• Great advice on reducing well pump burn outs from lightning damage. I have used this method many times over the past 20+ years. As far as I know there have not been any failures due to lightning following the implementation of the above described grounding and TVSS installation.

    I would like to add three additional recommendations to the above and invite comment on both. 1. The 4/0 grounding/bonding conductor run from the service ground bar to the well casing should not be run in the same ditch or imediately parallel to the existing power cable or conductors feeding the pump motor. (Maintain a minimum three foot separation if possible) 2. The conductor should however be run generaly in a straight line between the two points taking care to avoid any sharp bends. (Lightning does not like to turn sharp corners.) 3. The connection to the well casing should be exothermic welded if possible. This will provide a lower resistance connection and should be maintenance free for many years. A lower cost option is to drill a hole in the side of the casing and tap thread it for a 3/8-16 bolt. Use a Grade 5, 3/8-16 by 3/4" bolt, flat washer and a lock washer to secure the 4/0 copper ground conductor to the casing using either a compression lug or mechanical lug rated for Copper. Clean thye connection site with a wire brush to remove any rust, apply on oxide inhibiting grease rated for use on copper connections to all parts during connection. Avoid the grey anti oxide grease that is primarily used on Aluminum which tends to harden and dry out over time.

    Comments/experiences Anyone?

    Thank you,

    Larry LeSueur CPQ, CBCP Barrett Woodyard and Associates Inc. Norcross, Georgia 30092 770-810-8800

    Larry LeSueur CPQ, CBCP
    Reply to this comment

  • I have hooked up heavy industrial machinery using 4 wire aluminum SER cable and every installation had ABSOLUTELY NO PROBLEMS with the aluminum wire.

    The first machine was a 60 KW plastics machine for squishing the tops and bottoms of PVC cooling tower cells. When is production, this machine ran 100% duty on half of the heaters and 90% duty on the other half of the heaters. There was enough cycling during lunch and bathroom breaks to prove that the terminals will not loosen up. This machine ran 24/7 for 6 months except tor Thanksgiving, Christmas, and the 2 times that the COPPER wiring in this machine broke down during the first 2 months of this machine's life.

    Since Ilsco Deox passed the 3 year salt spray test on the starter motor on the car, I inherited a stack of #220 silicon carbide abrasive paper from grandfather, and I had read Dr. Jesse Aronstein's early work on aluminum wire, I figured that I could do this in aluminum. I used Dr. Aronstein's recommendation of using the silicon carbide paper, elbow grease, electrical grease method on all of the wire strands. There are other issues such as overstripping the insulation so that I could use a screwdriver to establish a strand bending area, cutting off the sharp tips of the strands before scrubbing them, recompressing with a hose clamp, and using a file to chamfer the outer wire strands so that they will go into the lug better. You also need plenty of paper towels and something to degrease your hands and tools.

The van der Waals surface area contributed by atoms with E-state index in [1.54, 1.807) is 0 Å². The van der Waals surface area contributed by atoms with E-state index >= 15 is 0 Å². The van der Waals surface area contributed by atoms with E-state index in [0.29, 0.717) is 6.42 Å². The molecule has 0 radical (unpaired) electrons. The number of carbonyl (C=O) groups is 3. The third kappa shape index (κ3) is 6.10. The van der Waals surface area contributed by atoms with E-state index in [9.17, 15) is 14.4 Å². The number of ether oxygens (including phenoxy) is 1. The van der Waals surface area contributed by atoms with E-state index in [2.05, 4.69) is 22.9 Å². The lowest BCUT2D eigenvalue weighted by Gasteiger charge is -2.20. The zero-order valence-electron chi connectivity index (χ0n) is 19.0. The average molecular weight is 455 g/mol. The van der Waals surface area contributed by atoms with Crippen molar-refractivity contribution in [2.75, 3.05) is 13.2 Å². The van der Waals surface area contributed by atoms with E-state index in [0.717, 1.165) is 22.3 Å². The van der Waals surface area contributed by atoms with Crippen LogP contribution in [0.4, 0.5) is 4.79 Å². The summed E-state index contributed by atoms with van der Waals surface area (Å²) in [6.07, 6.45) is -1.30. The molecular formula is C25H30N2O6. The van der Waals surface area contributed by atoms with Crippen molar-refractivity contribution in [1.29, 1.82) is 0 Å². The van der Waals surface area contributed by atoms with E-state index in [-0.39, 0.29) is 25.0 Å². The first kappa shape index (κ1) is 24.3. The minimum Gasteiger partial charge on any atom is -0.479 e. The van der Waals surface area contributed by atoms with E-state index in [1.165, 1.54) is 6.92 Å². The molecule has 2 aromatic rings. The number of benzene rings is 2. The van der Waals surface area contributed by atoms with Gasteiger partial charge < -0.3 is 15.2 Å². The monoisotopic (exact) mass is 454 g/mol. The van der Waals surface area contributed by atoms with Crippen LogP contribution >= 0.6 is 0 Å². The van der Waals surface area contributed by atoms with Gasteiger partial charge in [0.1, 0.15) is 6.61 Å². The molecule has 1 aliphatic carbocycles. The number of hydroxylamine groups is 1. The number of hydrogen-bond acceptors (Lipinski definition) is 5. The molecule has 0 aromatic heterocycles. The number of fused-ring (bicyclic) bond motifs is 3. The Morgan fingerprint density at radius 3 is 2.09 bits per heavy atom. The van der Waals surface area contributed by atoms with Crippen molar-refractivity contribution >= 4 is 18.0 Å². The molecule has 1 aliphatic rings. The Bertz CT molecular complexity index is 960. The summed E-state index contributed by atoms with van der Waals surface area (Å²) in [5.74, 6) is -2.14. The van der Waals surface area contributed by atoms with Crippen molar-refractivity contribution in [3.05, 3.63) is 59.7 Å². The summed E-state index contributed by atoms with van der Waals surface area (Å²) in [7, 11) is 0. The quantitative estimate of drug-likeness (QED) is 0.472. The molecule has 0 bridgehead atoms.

Some other issues was that this project took place right after the stock market crash and copper inflation in October of 1997 and I was bringing 200 amps 240 volts corner grounded off of a busway that was in an attic. To make things more fun I had to use a 75 KVA transformer to step up to 480 volts ungrounded and ran #2 aluminum SER cable from there to this machine.

    For more details go over to my website at home dot eathlink dot net slash tilde mc5w . Dr. Aronstein's website is . Dr. Aronstein has also scientifically proven that a wire brush is 100% INEFFECTIVE at removing aluminum oxide from aluminum wire.

    You can also get lalluminum alloy weldment ugs from Sefcor that you tungsten inert gas weld weld to aluminum wire. You can also get copper lugs from Burndy that you exothermically weld to copper wire. Both kind of lugs are not tin plated because welding heat would destroy the plating. After the lugs cool you will need to use silicon carbide paper, elbow gease, and electrical grease to establish a connection that is free of copper oxide or aluminum oxide.

    Also, copper wiring that is out of doors will oxidize just as fast aluminum thanks to catalytic converters from cars. Not as bad as the amounts of ammonia as the air in a foundry has but still enough to mess up the wiring.